I agree that you should come to an understanding with your employer about your accomodation allowance or what standard of housing they will place you in on arrival before you take up an offer.

Can save a lot of grief....
Back to top
View user's profile Send private message
mfinna



Joined: 21 Mar 2012
Posts: 25
Location: SE Asia

PostPosted: Fri Apr 19, 2013 3:56 am    Post subject: Teacher accommodation in Yangon (conclusion) Reply with quote

Greetings,

With respect to the original post, have been here about three months and managed to secure, what is to me, reasonably priced accommodation. In the original post it was stated that I was looking to find what typical Myanmar people rent as far as apartments go. They are to be had, but as the previous poster stated, it takes some legwork and local contacts. I had the help of an adult student that found a place for me in his neighborhood.

Previous replies and prices (500USD+) are what I have heard as well, but expect these must be more western style apartments. Did not look at any apartments in this range or above 300USD.

The apartment building:

Did not look extensively, but from the handful that I saw, and looking around at similar looking buildings, it appears to be a standard, Yangon apartment building. They have 6-8 floors without a lift. There are two units per floor with the stairs running up the middle. Each unit has a front and back balcony in addition to four windows on the lengthwise side of each unit. If you go to the Wikipedia page on Myanmar, half-way down the page in the section on Yangon is a small picture of a typical apartment building. If you've visited or live here, you have seen them.

The apartment price:

The price was originally 185USD, but when they ultimately saw that it was a foreigner that would be renting, they upped the price to 210USD. Paid just 6 months upfront, could have paid for a year. Was charged one month's rent by the broker but will not be required to pay any further broker fees should I decided to extend a further 6 months.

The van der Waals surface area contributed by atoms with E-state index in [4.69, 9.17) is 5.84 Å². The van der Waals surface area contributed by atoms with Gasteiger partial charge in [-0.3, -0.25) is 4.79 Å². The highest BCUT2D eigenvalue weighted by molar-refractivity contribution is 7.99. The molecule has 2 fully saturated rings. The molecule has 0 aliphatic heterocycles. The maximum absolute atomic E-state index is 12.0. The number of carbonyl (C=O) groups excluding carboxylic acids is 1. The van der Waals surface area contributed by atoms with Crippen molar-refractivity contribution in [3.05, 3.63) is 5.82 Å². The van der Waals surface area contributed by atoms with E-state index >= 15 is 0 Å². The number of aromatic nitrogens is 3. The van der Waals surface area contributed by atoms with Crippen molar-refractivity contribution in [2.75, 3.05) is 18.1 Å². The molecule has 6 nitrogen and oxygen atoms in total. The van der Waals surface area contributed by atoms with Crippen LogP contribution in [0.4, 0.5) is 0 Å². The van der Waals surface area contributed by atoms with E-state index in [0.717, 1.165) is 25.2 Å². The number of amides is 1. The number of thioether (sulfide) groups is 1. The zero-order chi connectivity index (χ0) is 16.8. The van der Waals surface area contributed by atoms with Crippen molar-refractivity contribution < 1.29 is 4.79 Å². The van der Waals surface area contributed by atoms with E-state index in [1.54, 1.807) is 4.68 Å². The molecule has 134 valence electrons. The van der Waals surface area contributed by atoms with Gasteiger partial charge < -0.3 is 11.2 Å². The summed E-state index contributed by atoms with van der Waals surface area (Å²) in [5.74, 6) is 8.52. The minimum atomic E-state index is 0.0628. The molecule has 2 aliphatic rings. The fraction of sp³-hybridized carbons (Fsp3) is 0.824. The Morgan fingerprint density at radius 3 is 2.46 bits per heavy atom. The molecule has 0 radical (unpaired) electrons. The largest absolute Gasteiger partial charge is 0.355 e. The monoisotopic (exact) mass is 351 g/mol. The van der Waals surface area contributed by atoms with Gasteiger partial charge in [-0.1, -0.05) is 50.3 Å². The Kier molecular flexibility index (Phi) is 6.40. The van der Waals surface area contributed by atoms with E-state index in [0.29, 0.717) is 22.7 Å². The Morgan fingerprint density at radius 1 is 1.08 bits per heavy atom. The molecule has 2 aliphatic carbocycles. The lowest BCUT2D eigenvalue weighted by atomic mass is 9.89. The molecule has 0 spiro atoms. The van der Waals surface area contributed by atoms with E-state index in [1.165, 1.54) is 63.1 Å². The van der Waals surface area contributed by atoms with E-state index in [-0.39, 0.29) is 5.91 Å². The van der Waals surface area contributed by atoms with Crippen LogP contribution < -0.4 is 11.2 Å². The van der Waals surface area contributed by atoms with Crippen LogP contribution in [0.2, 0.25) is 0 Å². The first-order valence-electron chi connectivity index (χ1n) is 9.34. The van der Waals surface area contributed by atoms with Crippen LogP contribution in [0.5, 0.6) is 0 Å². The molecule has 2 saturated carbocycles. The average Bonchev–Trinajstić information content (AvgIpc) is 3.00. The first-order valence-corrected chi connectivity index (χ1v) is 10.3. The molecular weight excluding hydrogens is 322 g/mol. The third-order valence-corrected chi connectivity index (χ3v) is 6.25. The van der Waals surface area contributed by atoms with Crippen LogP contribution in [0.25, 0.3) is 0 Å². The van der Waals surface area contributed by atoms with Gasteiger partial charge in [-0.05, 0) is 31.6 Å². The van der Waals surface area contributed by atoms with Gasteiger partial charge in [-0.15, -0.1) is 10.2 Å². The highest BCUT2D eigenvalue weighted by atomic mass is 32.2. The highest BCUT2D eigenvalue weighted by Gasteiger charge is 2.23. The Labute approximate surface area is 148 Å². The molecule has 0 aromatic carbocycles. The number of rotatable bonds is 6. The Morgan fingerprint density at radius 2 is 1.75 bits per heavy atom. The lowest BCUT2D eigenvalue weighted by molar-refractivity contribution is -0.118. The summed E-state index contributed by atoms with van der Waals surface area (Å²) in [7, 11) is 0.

The apartment itself:

It is one, long rectangular room, about 20 x 60 feet with both an attached bathroom (squat toilet, no sink or other fixtures) and shower room (shower head, cold water). It is unfurnished. Everything is made of concrete including what would be called kitchen counter-tops. The floor is concrete but 100% covered with a mix of various sized, colored and patterned pieces of linoleum. This seems to be standard flooring. It needs a paint job, but it's not terrible looking, just lived in, I guess.

Location:

It is not downtown but believe it is considered sub-downtown. It is not "off the beaten path," and do not believe the price is an "off the beaten path" price. It is within walking distance (15 mins) of Shwe Dagon Pagoda. It is a densely populated area.

Electricity:

Looking at previous bills from the last renter, monthly charge is between 3 and 5 USD.

The electricity goes out often daily but not as frequently as before Thingyan. Don't think this is just my building though as the outages seem to affect surrounding buildings as well.


Drinking water:

Unit already had three empty bottles. Drinking water is supplied by two companies identified by the color of the bottle, white or clear/blue. You can see the delivery folks on the street often. They are the large bottles that you see in front of shops and on the sidewalks for people to drink.

It cost .60 cents to refill one bottle. When they come down the street, just clap your hands to get their attention, and they will come up to your flat and either refill or replace your empty bottles. Pay them on the spot, no paperwork, but my place may have already had the service in place, hence the existing bottles.

Bath and shower water:

Although the landlord doesn't show me a bill like with the electricity, 3USD is the monthly water charge.

Trash disposal:

In this area, there are people that come down the street with carts, usually in the morning, to collect trash. Just clap your hands to get their attention. EDIT, Have since learned that they will come up to the flat to collect the trash but 500 kyats is expected (.60 usd). Have been running it down to the street myself to sometimes less than enthusiastic cart pushers (small bags to be sorted either way for recycling so may have value anyhow). Occasionally miss them in the morning and end up walking a few blocks to the junction where I know they have a city provided can.